13. 13. Reducing purchase costs through small bags, or using flexible vouchers may help poor vouchers, women afford fertilizer Some elements of a fertilizer strategy include: S l t f f tili t t i l d – Use of flex vouchers for seed and fertilizer ( (denominated in face value, not in kind) ) – Sale of fertilizer in small bags for women who do not have enough cash to purchase large bags – Poor men may also benefit from being able to buy small bags, but women likely to benefit more because their access to credit is weaker Elements of approach have been proposed, but not tested f against alternative delivery approaches in the field. Very little on-the-ground evaluation ( g vouchers vs. y g (e.g. starter packs).
  14. 14. Long-term: Gender-responsive agricultural g p g development strategies New varieties and technologies g Take into account both women’s and men’s preferences when developing and introducing new varieties Disseminate high-valued crops that do not require large initial investments or asset ownership; or provide mechanisms for women to pool resources or obtain access by other means. Assess how the introduction of new technologies targeted to women will affect gender norms within households. h h ld Recognize that women of different ages and status may have different agricultural roles that can influence th adoption process. i fl the d ti
  15. 15. Short- Short and long term: long-term: Extension Recruit and t i f R it d train female extension workers, esp. i l t i k in areas where cultural norms restrict male-female interaction. Take i t T k into account socio-cultural norms th t may li it t i lt l that limit women’s participation as extension agents. Provide extension messages in simplest way possible. possible Where women have lower literacy or schooling rates than men, adapt training materials so they can easily be understood by women. Utilize informal networks for information diffusion; these may differ for women and men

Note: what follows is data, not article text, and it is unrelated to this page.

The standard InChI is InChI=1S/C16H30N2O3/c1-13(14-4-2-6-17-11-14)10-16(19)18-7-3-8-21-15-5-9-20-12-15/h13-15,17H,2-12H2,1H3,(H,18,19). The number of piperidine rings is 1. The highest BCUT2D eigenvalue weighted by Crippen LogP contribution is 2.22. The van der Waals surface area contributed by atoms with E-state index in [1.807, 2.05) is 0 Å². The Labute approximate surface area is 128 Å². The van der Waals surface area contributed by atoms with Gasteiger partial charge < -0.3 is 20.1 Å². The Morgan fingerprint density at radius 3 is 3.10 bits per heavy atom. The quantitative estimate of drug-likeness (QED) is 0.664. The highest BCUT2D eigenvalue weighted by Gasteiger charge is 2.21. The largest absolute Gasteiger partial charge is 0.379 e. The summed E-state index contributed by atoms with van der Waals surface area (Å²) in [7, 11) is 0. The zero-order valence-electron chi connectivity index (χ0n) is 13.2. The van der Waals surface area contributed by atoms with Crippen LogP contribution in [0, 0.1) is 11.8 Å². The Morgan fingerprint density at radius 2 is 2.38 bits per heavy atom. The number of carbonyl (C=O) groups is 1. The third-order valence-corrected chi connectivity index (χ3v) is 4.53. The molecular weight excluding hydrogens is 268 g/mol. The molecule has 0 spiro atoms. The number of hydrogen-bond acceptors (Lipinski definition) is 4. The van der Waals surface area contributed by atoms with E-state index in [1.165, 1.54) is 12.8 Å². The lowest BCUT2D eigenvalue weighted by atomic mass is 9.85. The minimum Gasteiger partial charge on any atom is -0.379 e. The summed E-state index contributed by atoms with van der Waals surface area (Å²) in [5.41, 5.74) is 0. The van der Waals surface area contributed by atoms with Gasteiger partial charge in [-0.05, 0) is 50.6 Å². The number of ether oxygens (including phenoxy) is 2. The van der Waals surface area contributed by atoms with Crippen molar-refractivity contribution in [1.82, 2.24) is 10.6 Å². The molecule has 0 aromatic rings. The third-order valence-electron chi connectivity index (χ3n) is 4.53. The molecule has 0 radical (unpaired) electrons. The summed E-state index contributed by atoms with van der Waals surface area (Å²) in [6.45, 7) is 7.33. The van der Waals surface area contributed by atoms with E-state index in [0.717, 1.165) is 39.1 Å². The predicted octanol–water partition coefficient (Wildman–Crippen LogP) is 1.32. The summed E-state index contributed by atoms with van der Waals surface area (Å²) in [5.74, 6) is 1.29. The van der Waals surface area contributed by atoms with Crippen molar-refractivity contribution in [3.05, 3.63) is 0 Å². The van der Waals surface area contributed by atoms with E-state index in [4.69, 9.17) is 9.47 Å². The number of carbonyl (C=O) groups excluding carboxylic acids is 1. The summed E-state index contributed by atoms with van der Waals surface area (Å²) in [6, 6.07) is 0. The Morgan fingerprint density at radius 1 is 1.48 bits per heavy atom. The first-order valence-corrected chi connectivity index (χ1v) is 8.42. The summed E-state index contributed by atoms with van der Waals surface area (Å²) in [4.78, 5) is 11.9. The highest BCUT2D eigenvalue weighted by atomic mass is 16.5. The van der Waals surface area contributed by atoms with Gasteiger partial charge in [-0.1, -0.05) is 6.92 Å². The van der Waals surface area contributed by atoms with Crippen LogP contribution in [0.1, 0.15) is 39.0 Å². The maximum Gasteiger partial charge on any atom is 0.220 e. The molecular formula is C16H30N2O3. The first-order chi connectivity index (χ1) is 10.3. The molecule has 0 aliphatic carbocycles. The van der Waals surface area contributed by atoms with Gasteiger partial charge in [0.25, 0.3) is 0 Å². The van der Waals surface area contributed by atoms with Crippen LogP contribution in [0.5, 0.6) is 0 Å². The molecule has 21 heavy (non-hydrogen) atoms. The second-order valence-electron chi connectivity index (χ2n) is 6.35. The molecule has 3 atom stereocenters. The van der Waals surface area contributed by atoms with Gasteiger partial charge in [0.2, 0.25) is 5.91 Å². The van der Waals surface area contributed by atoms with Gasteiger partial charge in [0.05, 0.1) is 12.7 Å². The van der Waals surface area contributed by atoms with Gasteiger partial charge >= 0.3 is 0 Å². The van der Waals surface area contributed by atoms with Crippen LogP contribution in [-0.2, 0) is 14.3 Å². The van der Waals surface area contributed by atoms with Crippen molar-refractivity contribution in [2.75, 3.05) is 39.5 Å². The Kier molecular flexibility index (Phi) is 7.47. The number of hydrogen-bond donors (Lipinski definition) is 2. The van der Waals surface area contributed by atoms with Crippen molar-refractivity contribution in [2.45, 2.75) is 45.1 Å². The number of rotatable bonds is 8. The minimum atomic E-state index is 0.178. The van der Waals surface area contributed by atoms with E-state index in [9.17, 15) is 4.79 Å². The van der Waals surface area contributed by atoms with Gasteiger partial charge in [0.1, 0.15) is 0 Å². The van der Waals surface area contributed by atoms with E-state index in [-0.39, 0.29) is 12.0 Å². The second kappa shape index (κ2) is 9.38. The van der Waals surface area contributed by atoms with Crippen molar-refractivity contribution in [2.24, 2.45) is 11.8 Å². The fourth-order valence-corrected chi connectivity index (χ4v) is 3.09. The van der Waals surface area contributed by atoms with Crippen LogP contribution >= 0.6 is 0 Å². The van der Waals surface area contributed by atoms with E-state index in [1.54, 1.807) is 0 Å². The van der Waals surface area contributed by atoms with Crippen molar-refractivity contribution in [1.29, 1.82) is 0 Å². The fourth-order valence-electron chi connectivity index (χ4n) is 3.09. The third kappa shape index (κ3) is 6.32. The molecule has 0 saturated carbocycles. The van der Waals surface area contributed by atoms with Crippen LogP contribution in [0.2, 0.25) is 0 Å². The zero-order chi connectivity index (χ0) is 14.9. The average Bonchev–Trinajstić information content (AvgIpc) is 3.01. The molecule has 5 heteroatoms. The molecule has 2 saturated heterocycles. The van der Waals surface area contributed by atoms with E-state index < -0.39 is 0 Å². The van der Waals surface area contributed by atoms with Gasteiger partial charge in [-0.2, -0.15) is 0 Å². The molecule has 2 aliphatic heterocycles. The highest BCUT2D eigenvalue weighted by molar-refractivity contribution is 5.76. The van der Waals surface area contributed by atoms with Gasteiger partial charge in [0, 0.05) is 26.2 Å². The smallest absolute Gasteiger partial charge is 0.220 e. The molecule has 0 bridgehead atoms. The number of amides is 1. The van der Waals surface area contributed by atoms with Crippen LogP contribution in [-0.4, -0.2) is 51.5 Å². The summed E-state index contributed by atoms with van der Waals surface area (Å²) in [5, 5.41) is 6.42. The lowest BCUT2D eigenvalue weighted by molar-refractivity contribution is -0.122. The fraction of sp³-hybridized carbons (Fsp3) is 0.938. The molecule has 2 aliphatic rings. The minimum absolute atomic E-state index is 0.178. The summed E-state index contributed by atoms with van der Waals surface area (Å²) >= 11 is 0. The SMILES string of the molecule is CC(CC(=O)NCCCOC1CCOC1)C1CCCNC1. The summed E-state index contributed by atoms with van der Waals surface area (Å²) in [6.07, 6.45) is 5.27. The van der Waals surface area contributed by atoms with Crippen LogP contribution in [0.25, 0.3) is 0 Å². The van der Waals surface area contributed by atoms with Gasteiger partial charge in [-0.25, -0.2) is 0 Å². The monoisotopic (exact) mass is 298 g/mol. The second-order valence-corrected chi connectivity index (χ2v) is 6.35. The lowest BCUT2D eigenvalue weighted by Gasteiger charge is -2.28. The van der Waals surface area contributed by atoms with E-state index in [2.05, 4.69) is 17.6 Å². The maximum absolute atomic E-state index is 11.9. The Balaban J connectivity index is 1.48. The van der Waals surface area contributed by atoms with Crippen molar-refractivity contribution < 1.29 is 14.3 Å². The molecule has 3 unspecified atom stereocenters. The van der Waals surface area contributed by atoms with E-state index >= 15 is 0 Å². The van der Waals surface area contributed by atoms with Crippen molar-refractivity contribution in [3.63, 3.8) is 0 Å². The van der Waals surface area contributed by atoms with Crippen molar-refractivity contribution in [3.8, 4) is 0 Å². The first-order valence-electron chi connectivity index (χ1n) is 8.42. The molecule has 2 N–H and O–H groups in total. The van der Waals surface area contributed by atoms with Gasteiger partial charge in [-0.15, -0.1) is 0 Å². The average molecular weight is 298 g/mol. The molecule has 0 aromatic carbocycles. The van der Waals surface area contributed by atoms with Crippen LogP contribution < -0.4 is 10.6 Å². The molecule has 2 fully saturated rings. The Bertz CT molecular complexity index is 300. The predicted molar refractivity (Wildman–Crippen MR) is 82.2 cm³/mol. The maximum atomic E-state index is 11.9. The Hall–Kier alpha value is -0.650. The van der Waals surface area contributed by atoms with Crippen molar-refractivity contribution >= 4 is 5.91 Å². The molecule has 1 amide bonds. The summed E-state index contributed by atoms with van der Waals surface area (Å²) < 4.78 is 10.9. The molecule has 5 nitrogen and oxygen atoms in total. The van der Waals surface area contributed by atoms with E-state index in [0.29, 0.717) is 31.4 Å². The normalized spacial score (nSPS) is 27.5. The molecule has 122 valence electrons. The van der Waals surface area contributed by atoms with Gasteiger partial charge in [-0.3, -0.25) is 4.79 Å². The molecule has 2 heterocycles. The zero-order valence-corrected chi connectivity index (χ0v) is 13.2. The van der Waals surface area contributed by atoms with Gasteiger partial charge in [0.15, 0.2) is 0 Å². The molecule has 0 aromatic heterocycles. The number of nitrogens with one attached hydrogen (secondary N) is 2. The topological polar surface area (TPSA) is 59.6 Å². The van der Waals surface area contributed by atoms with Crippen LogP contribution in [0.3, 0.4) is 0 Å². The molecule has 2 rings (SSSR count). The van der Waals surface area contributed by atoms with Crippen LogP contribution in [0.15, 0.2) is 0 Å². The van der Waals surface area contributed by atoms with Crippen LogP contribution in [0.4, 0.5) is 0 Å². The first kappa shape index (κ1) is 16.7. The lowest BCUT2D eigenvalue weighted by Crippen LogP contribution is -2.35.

16. 16. Other elements of short- and long- g term gender-responsive strategies Labor Introduce labor-saving technologies that reduce women’s time and energy burdens. Eliminate barriers to women’s participation in labor markets, particularly informal markets women turn to in times of crisis Markets Invest in market-oriented interventions that facilitate f ilit t women’s market access, strengthen ’ k t t th their asset base and address gender norms.
  17. 17. Other elements of short- and long- g term gender-responsive strategies Credit and financial services Use credit groups targeted to women to disseminate new agricultural technologies and increase farm p productivity, as well as achieve empowerment and y, p poverty reduction objectives. Provide women access to savings instruments and opportunities to build up their asset base Services and support infrastructure Use women’s groups for service delivery and resource distribution Gender advocacy can boost women’s participation, but is not enough—technical and leadership training is also important. p
  18. 18. A plea for evaluation Most of the approaches reviewed have undergone very li it d rigorous evaluation. d limited i l ti (For example, according to an evaluation of Drumnet s Drumnet’s export crop adoption and marketing intervention in Kenya, no other randomized evaluations have been conducted of such interventions (Karlan et al al. 2008). Where rigorous evaluations have been done done, little attention to gender impacts.
  19. 19. A plea for evaluation (cont’d ) (cont d.) Greatest limitation has been lack of exploration of alternative design mechanisms. Without evaluation, it is difficult to recommend which programs can b scaled up. hi h be l d It is also difficult to know which design features can be modified for local conditions without adversely affecting the overall outcome of the intervention.
  20. 20. Final Note A more detailed presentation and review of these promising approaches is p g pp available from us